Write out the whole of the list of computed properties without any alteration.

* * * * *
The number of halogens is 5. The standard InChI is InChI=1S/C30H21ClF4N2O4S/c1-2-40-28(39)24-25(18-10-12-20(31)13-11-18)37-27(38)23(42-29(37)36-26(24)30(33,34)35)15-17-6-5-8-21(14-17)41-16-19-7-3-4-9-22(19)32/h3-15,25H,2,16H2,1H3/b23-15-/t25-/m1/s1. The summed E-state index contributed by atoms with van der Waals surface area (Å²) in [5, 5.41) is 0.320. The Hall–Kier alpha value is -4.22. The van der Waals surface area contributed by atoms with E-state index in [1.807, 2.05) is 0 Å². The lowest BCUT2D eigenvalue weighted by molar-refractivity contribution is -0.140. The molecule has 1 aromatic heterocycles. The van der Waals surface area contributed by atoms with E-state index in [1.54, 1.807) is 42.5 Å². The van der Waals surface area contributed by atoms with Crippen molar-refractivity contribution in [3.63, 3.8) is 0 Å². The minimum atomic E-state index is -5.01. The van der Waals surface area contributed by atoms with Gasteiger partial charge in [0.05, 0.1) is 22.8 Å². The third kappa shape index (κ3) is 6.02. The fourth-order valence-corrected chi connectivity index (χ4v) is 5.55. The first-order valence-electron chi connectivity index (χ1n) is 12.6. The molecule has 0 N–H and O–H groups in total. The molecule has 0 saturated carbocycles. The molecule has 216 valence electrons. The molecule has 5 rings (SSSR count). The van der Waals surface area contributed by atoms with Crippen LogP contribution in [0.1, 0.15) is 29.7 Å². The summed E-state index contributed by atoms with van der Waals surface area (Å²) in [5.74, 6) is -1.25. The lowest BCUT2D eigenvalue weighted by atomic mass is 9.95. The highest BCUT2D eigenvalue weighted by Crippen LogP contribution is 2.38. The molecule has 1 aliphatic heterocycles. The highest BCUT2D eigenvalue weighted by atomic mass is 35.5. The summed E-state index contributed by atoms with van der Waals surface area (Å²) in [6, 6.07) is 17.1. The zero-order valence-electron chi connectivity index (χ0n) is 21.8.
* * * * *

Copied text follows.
The number of halogens is 5. The standard InChI is InChI=1S/C30H21ClF4N2O4S/c1-2-40-28(39)24-25(18-10-12-20(31)13-11-18)37-27(38)23(42-29(37)36-26(24)30(33,34)35)15-17-6-5-8-21(14-17)41-16-19-7-3-4-9-22(19)32/h3-15,25H,2,16H2,1H3/b23-15-/t25-/m1/s1. The summed E-state index contributed by atoms with van der Waals surface area (Å²) in [5, 5.41) is 0.320. The Hall–Kier alpha value is -4.22. The van der Waals surface area contributed by atoms with E-state index in [1.807, 2.05) is 0 Å². The lowest BCUT2D eigenvalue weighted by molar-refractivity contribution is -0.140. The molecule has 1 aromatic heterocycles. The van der Waals surface area contributed by atoms with E-state index in [1.54, 1.807) is 42.5 Å². The van der Waals surface area contributed by atoms with Crippen molar-refractivity contribution in [3.63, 3.8) is 0 Å². The minimum atomic E-state index is -5.01. The van der Waals surface area contributed by atoms with Gasteiger partial charge in [0.05, 0.1) is 22.8 Å². The third kappa shape index (κ3) is 6.02. The fourth-order valence-corrected chi connectivity index (χ4v) is 5.55. The first-order valence-electron chi connectivity index (χ1n) is 12.6. The molecule has 0 N–H and O–H groups in total. The molecule has 0 saturated carbocycles. The molecule has 216 valence electrons. The molecule has 5 rings (SSSR count). The van der Waals surface area contributed by atoms with Crippen LogP contribution in [0.1, 0.15) is 29.7 Å². The summed E-state index contributed by atoms with van der Waals surface area (Å²) in [5.74, 6) is -1.25. The lowest BCUT2D eigenvalue weighted by atomic mass is 9.95. The highest BCUT2D eigenvalue weighted by Crippen LogP contribution is 2.38. The molecule has 1 aliphatic heterocycles. The highest BCUT2D eigenvalue weighted by atomic mass is 35.5. The summed E-state index contributed by atoms with van der Waals surface area (Å²) in [6, 6.07) is 17.1. The zero-order valence-electron chi connectivity index (χ0n) is 21.8.